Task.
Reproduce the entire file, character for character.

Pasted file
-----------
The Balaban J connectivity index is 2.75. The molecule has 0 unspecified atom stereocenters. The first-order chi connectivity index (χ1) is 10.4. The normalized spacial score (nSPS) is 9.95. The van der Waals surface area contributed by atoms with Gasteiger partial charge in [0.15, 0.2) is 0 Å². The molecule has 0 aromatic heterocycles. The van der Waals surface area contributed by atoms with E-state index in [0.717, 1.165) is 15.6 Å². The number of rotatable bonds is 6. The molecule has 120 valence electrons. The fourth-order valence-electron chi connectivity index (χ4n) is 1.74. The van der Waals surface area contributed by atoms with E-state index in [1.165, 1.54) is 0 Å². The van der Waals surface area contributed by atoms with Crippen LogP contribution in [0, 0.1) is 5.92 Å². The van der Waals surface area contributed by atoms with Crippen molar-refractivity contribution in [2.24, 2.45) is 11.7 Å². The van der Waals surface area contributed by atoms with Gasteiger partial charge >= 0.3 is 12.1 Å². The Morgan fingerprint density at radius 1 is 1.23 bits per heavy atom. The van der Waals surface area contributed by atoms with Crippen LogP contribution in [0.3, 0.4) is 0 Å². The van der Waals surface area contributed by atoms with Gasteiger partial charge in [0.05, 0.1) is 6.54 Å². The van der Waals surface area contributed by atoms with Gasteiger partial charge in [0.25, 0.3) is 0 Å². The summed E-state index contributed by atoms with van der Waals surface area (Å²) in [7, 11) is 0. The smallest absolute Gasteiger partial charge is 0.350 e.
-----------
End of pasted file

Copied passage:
The Balaban J connectivity index is 2.75. The molecule has 0 unspecified atom stereocenters. The first-order chi connectivity index (χ1) is 10.4. The normalized spacial score (nSPS) is 9.95. The van der Waals surface area contributed by atoms with Gasteiger partial charge in [0.15, 0.2) is 0 Å². The molecule has 0 aromatic heterocycles. The van der Waals surface area contributed by atoms with E-state index in [0.717, 1.165) is 15.6 Å². The number of rotatable bonds is 6. The molecule has 120 valence electrons. The fourth-order valence-electron chi connectivity index (χ4n) is 1.74. The van der Waals surface area contributed by atoms with E-state index in [1.165, 1.54) is 0 Å². The van der Waals surface area contributed by atoms with Crippen LogP contribution in [0, 0.1) is 5.92 Å². The van der Waals surface area contributed by atoms with Crippen molar-refractivity contribution in [2.24, 2.45) is 11.7 Å². The van der Waals surface area contributed by atoms with Gasteiger partial charge >= 0.3 is 12.1 Å². The Morgan fingerprint density at radius 1 is 1.23 bits per heavy atom. The van der Waals surface area contributed by atoms with Crippen LogP contribution in [0.3, 0.4) is 0 Å². The van der Waals surface area contributed by atoms with Gasteiger partial charge in [0.05, 0.1) is 6.54 Å². The van der Waals surface area contributed by atoms with Gasteiger partial charge in [0.25, 0.3) is 0 Å². The summed E-state index contributed by atoms with van der Waals surface area (Å²) in [7, 11) is 0. The smallest absolute Gasteiger partial charge is 0.350 e.